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Portrait of Francesca Reinig Dekum

A cabinet card photograph of Francesca Reinig Dekum in a wood frame. She wears a dark dress with fabric-covered buttons and a ruffled collar. She has a plaid scarf tied at her neck. The caption on the back of the photograph reads, "From Mss 535, Francesca Reinig Dekum, wife of Frank Dekum. Died, Portland, Oregon, 1872-3. Born nr. Heidelberg, Germany (ap. 1830)." Note: genealogical records indicate that Dekum was born in about 1840 and died in 1878.

Buchtel & Stolte

Oral history interview with Ida Mae Shepherd [Session 04]

In the fourth interview session, conducted on October 9, 2020, Shepherd discusses her experiences picking hops in the 1930s. She shares a childhood drawing she created of a tavern on Union Avenue, as well as a photograph. She talks about the people who lived in the Eliot neighborhood, and discusses her children, their families, and their careers. She revisits the topic of her experiences during the civil rights movement, and the topic of the mass displacement of Black people during the construction of I-5 in the 1960s, as well as during the expansion of Emanuel Hospital in the 1970s. She speaks at length about her involvement with Albina Fair Share and about working to reduce the amount of abandoned houses in the neighborhood. She talks about her involvement with Immaculate Heart Catholic Church.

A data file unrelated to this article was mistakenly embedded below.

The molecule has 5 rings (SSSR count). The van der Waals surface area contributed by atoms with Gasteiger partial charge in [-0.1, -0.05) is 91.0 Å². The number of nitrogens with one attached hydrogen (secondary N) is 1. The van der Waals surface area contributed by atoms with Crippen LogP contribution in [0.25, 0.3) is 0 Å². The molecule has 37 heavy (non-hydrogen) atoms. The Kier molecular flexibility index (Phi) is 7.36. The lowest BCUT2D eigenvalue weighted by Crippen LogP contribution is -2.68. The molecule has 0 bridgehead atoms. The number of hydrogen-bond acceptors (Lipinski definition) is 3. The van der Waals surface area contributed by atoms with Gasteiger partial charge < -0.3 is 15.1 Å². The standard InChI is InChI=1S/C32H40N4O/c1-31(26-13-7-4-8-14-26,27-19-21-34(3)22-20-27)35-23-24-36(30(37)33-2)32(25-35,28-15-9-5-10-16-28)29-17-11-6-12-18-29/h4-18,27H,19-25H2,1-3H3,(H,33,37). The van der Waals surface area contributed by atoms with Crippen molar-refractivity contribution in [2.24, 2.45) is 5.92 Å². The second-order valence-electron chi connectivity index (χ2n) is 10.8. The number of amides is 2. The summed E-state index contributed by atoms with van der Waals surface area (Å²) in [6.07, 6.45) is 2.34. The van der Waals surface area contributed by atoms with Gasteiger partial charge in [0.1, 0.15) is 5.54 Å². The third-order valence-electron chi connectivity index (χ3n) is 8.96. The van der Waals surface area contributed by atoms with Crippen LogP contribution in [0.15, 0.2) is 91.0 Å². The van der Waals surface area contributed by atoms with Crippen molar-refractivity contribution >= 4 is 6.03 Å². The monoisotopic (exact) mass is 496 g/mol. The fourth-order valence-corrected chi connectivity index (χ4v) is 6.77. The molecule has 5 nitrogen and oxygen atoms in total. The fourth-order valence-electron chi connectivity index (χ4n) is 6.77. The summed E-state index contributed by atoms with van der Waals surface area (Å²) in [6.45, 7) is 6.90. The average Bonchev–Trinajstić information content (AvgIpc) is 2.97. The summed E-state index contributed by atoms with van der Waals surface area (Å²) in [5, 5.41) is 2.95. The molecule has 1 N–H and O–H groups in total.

Shepherd, Ida Mae, 1929-

Oral history interview with Ida Mae Shepherd [Session 05]